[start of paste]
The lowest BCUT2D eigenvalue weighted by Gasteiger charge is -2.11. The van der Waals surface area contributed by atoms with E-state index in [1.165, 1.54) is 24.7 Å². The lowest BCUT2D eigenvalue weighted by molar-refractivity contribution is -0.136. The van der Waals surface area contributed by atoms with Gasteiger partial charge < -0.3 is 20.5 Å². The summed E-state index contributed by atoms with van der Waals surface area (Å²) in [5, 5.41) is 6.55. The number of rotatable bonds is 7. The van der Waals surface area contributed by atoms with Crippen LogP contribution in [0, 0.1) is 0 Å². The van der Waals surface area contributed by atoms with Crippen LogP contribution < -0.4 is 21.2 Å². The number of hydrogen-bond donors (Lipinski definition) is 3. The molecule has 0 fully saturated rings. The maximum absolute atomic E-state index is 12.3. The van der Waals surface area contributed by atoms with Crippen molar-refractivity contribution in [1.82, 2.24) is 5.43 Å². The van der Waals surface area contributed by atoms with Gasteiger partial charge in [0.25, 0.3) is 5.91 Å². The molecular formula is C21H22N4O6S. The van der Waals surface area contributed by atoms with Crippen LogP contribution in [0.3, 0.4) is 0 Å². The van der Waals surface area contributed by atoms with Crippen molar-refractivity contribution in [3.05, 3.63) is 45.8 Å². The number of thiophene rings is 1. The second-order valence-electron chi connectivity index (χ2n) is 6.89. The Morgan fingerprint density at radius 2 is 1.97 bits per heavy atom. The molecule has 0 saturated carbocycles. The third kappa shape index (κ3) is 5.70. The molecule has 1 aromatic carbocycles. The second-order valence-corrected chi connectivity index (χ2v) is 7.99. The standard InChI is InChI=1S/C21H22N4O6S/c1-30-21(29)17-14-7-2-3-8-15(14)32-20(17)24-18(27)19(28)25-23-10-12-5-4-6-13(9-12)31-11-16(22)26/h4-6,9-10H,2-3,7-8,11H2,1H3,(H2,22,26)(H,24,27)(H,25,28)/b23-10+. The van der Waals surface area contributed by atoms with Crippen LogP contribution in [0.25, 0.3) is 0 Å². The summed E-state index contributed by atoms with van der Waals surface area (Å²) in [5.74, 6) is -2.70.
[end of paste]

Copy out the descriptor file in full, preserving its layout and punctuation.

The lowest BCUT2D eigenvalue weighted by Gasteiger charge is -2.11. The van der Waals surface area contributed by atoms with E-state index in [1.165, 1.54) is 24.7 Å². The lowest BCUT2D eigenvalue weighted by molar-refractivity contribution is -0.136. The van der Waals surface area contributed by atoms with Gasteiger partial charge < -0.3 is 20.5 Å². The summed E-state index contributed by atoms with van der Waals surface area (Å²) in [5, 5.41) is 6.55. The number of rotatable bonds is 7. The van der Waals surface area contributed by atoms with Crippen LogP contribution in [0, 0.1) is 0 Å². The van der Waals surface area contributed by atoms with Crippen LogP contribution < -0.4 is 21.2 Å². The number of hydrogen-bond donors (Lipinski definition) is 3. The molecule has 0 fully saturated rings. The maximum absolute atomic E-state index is 12.3. The van der Waals surface area contributed by atoms with Crippen molar-refractivity contribution in [1.82, 2.24) is 5.43 Å². The van der Waals surface area contributed by atoms with Gasteiger partial charge in [0.25, 0.3) is 5.91 Å². The molecular formula is C21H22N4O6S. The van der Waals surface area contributed by atoms with Crippen LogP contribution in [0.3, 0.4) is 0 Å². The van der Waals surface area contributed by atoms with Crippen molar-refractivity contribution in [3.05, 3.63) is 45.8 Å². The number of thiophene rings is 1. The second-order valence-electron chi connectivity index (χ2n) is 6.89. The Morgan fingerprint density at radius 2 is 1.97 bits per heavy atom. The molecule has 0 saturated carbocycles. The third kappa shape index (κ3) is 5.70. The molecule has 1 aromatic carbocycles. The second-order valence-corrected chi connectivity index (χ2v) is 7.99. The standard InChI is InChI=1S/C21H22N4O6S/c1-30-21(29)17-14-7-2-3-8-15(14)32-20(17)24-18(27)19(28)25-23-10-12-5-4-6-13(9-12)31-11-16(22)26/h4-6,9-10H,2-3,7-8,11H2,1H3,(H2,22,26)(H,24,27)(H,25,28)/b23-10+. The van der Waals surface area contributed by atoms with Crippen LogP contribution in [0.25, 0.3) is 0 Å². The summed E-state index contributed by atoms with van der Waals surface area (Å²) in [5.74, 6) is -2.70.